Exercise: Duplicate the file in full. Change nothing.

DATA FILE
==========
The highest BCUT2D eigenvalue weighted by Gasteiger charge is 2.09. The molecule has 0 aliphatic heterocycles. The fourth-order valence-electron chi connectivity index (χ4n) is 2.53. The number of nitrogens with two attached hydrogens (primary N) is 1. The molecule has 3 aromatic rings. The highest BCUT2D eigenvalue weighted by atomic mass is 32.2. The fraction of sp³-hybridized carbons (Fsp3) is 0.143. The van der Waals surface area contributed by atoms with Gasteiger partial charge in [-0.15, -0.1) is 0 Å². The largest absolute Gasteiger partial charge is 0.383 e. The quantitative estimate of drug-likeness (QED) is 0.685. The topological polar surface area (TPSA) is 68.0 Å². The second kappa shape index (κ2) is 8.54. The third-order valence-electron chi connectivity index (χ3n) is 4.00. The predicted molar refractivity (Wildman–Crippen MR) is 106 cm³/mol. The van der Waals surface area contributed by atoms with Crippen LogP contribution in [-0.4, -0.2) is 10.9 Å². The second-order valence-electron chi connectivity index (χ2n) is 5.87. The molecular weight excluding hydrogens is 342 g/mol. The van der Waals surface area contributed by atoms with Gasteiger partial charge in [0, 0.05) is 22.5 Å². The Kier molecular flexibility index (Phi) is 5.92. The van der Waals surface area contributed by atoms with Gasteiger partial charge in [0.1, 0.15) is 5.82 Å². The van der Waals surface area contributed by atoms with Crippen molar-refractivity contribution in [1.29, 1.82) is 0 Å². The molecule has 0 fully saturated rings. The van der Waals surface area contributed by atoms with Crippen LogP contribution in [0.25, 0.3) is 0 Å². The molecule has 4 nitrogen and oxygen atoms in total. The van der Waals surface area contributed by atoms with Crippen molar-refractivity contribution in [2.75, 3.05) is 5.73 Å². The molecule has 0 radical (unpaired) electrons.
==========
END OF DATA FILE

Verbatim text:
The highest BCUT2D eigenvalue weighted by Gasteiger charge is 2.09. The molecule has 0 aliphatic heterocycles. The fourth-order valence-electron chi connectivity index (χ4n) is 2.53. The number of nitrogens with two attached hydrogens (primary N) is 1. The molecule has 3 aromatic rings. The highest BCUT2D eigenvalue weighted by atomic mass is 32.2. The fraction of sp³-hybridized carbons (Fsp3) is 0.143. The van der Waals surface area contributed by atoms with Gasteiger partial charge in [-0.15, -0.1) is 0 Å². The largest absolute Gasteiger partial charge is 0.383 e. The quantitative estimate of drug-likeness (QED) is 0.685. The topological polar surface area (TPSA) is 68.0 Å². The second kappa shape index (κ2) is 8.54. The third-order valence-electron chi connectivity index (χ3n) is 4.00. The predicted molar refractivity (Wildman–Crippen MR) is 106 cm³/mol. The van der Waals surface area contributed by atoms with Crippen LogP contribution in [-0.4, -0.2) is 10.9 Å². The second-order valence-electron chi connectivity index (χ2n) is 5.87. The molecular weight excluding hydrogens is 342 g/mol. The van der Waals surface area contributed by atoms with Gasteiger partial charge in [0, 0.05) is 22.5 Å². The Kier molecular flexibility index (Phi) is 5.92. The van der Waals surface area contributed by atoms with Gasteiger partial charge in [0.1, 0.15) is 5.82 Å². The van der Waals surface area contributed by atoms with Crippen molar-refractivity contribution in [1.29, 1.82) is 0 Å². The molecule has 0 fully saturated rings. The van der Waals surface area contributed by atoms with Crippen LogP contribution in [0.25, 0.3) is 0 Å². The molecule has 4 nitrogen and oxygen atoms in total. The van der Waals surface area contributed by atoms with Crippen molar-refractivity contribution in [2.75, 3.05) is 5.73 Å². The molecule has 0 radical (unpaired) electrons.